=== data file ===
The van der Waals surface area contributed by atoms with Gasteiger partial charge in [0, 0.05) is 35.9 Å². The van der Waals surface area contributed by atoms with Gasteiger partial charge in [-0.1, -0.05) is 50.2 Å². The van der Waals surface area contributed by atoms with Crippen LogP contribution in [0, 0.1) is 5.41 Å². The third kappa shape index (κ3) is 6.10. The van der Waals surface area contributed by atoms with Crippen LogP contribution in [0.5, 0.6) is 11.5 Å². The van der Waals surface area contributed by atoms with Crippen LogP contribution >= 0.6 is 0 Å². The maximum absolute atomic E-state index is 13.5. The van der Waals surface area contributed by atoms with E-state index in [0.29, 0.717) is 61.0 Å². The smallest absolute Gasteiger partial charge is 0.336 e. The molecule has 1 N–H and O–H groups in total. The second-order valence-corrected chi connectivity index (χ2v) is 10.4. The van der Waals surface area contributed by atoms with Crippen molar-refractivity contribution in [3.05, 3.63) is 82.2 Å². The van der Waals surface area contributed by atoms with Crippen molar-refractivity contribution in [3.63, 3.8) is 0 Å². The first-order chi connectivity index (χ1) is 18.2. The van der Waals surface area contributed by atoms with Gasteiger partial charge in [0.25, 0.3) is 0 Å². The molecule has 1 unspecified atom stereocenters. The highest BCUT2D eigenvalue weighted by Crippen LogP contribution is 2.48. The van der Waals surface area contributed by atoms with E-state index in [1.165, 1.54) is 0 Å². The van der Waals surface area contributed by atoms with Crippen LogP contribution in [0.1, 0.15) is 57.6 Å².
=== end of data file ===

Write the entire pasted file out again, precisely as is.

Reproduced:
The van der Waals surface area contributed by atoms with Gasteiger partial charge in [0, 0.05) is 35.9 Å². The van der Waals surface area contributed by atoms with Gasteiger partial charge in [-0.1, -0.05) is 50.2 Å². The van der Waals surface area contributed by atoms with Crippen LogP contribution in [0, 0.1) is 5.41 Å². The third kappa shape index (κ3) is 6.10. The van der Waals surface area contributed by atoms with Crippen LogP contribution in [0.5, 0.6) is 11.5 Å². The van der Waals surface area contributed by atoms with Crippen LogP contribution >= 0.6 is 0 Å². The maximum absolute atomic E-state index is 13.5. The van der Waals surface area contributed by atoms with E-state index in [0.29, 0.717) is 61.0 Å². The smallest absolute Gasteiger partial charge is 0.336 e. The molecule has 1 N–H and O–H groups in total. The second-order valence-corrected chi connectivity index (χ2v) is 10.4. The van der Waals surface area contributed by atoms with Crippen molar-refractivity contribution in [3.05, 3.63) is 82.2 Å². The van der Waals surface area contributed by atoms with Crippen molar-refractivity contribution in [3.63, 3.8) is 0 Å². The first-order chi connectivity index (χ1) is 18.2. The van der Waals surface area contributed by atoms with Gasteiger partial charge in [0.25, 0.3) is 0 Å². The molecule has 1 unspecified atom stereocenters. The highest BCUT2D eigenvalue weighted by Crippen LogP contribution is 2.48. The van der Waals surface area contributed by atoms with E-state index in [1.165, 1.54) is 0 Å². The van der Waals surface area contributed by atoms with Crippen LogP contribution in [0.1, 0.15) is 57.6 Å².